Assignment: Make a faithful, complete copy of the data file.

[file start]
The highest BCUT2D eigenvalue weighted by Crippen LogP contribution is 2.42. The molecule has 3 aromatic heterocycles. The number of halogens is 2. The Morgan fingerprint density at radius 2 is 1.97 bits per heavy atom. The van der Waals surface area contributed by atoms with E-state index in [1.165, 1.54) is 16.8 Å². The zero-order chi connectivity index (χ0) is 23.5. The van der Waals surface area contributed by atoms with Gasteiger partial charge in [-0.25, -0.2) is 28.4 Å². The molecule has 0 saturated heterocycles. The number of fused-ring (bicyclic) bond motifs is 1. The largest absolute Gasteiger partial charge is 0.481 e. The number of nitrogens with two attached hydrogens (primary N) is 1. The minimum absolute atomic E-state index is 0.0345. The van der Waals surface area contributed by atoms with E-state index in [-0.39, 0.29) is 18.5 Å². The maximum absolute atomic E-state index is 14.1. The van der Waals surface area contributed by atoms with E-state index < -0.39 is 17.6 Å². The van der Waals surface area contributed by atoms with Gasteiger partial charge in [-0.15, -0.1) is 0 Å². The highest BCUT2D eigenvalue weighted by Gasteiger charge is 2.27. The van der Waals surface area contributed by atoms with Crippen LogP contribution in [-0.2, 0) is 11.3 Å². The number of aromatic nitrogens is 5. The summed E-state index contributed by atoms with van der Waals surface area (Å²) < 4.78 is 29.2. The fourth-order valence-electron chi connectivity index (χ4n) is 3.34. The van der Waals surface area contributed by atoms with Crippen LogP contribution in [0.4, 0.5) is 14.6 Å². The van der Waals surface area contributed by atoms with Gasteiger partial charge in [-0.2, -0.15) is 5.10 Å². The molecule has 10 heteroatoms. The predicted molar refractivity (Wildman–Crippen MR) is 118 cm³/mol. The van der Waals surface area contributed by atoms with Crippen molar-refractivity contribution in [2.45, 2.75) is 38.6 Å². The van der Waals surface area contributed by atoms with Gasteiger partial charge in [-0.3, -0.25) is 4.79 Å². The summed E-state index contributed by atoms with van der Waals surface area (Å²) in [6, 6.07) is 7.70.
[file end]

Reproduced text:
The highest BCUT2D eigenvalue weighted by Crippen LogP contribution is 2.42. The molecule has 3 aromatic heterocycles. The number of halogens is 2. The Morgan fingerprint density at radius 2 is 1.97 bits per heavy atom. The van der Waals surface area contributed by atoms with E-state index in [1.165, 1.54) is 16.8 Å². The zero-order chi connectivity index (χ0) is 23.5. The van der Waals surface area contributed by atoms with Gasteiger partial charge in [-0.25, -0.2) is 28.4 Å². The molecule has 0 saturated heterocycles. The number of fused-ring (bicyclic) bond motifs is 1. The largest absolute Gasteiger partial charge is 0.481 e. The number of nitrogens with two attached hydrogens (primary N) is 1. The minimum absolute atomic E-state index is 0.0345. The van der Waals surface area contributed by atoms with E-state index in [-0.39, 0.29) is 18.5 Å². The maximum absolute atomic E-state index is 14.1. The van der Waals surface area contributed by atoms with E-state index < -0.39 is 17.6 Å². The van der Waals surface area contributed by atoms with Gasteiger partial charge in [-0.15, -0.1) is 0 Å². The highest BCUT2D eigenvalue weighted by Gasteiger charge is 2.27. The van der Waals surface area contributed by atoms with Crippen LogP contribution in [-0.2, 0) is 11.3 Å². The number of aromatic nitrogens is 5. The summed E-state index contributed by atoms with van der Waals surface area (Å²) < 4.78 is 29.2. The fourth-order valence-electron chi connectivity index (χ4n) is 3.34. The van der Waals surface area contributed by atoms with Crippen LogP contribution in [0.4, 0.5) is 14.6 Å². The van der Waals surface area contributed by atoms with Gasteiger partial charge in [-0.2, -0.15) is 5.10 Å². The molecule has 10 heteroatoms. The predicted molar refractivity (Wildman–Crippen MR) is 118 cm³/mol. The van der Waals surface area contributed by atoms with Crippen molar-refractivity contribution in [2.45, 2.75) is 38.6 Å². The van der Waals surface area contributed by atoms with Gasteiger partial charge in [-0.3, -0.25) is 4.79 Å². The summed E-state index contributed by atoms with van der Waals surface area (Å²) in [6, 6.07) is 7.70.